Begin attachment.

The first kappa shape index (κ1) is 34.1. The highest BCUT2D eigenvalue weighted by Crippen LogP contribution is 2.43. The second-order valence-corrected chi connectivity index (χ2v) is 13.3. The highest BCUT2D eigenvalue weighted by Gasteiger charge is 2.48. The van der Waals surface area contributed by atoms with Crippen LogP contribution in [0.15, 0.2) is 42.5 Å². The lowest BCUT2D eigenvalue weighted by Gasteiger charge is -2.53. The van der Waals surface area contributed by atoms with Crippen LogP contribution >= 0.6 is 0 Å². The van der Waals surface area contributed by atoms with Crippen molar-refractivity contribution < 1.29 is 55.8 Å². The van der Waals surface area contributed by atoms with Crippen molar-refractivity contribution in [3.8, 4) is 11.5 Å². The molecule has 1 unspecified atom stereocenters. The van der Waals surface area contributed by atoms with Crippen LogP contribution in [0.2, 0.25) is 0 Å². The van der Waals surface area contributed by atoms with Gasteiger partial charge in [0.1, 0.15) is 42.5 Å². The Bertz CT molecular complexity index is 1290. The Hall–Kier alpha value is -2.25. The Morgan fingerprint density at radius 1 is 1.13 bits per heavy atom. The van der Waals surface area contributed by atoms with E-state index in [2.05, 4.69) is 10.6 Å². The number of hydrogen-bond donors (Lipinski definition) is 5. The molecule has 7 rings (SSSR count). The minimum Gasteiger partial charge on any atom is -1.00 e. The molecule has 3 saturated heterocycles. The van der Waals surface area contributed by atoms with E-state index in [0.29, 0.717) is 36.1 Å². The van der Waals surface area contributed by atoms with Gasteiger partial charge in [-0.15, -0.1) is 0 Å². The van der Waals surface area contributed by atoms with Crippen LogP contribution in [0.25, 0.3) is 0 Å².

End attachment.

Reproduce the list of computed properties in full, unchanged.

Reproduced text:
The first kappa shape index (κ1) is 34.1. The highest BCUT2D eigenvalue weighted by Crippen LogP contribution is 2.43. The second-order valence-corrected chi connectivity index (χ2v) is 13.3. The highest BCUT2D eigenvalue weighted by Gasteiger charge is 2.48. The van der Waals surface area contributed by atoms with Crippen LogP contribution in [0.15, 0.2) is 42.5 Å². The lowest BCUT2D eigenvalue weighted by Gasteiger charge is -2.53. The van der Waals surface area contributed by atoms with Crippen LogP contribution >= 0.6 is 0 Å². The van der Waals surface area contributed by atoms with Crippen molar-refractivity contribution < 1.29 is 55.8 Å². The van der Waals surface area contributed by atoms with Crippen molar-refractivity contribution in [3.8, 4) is 11.5 Å². The molecule has 1 unspecified atom stereocenters. The van der Waals surface area contributed by atoms with Crippen LogP contribution in [0.2, 0.25) is 0 Å². The van der Waals surface area contributed by atoms with Gasteiger partial charge in [0.1, 0.15) is 42.5 Å². The Bertz CT molecular complexity index is 1290. The Hall–Kier alpha value is -2.25. The Morgan fingerprint density at radius 1 is 1.13 bits per heavy atom. The van der Waals surface area contributed by atoms with E-state index in [2.05, 4.69) is 10.6 Å². The number of hydrogen-bond donors (Lipinski definition) is 5. The molecule has 7 rings (SSSR count). The minimum Gasteiger partial charge on any atom is -1.00 e. The molecule has 3 saturated heterocycles. The van der Waals surface area contributed by atoms with E-state index in [0.29, 0.717) is 36.1 Å². The van der Waals surface area contributed by atoms with Gasteiger partial charge in [-0.15, -0.1) is 0 Å². The van der Waals surface area contributed by atoms with Crippen LogP contribution in [0.25, 0.3) is 0 Å².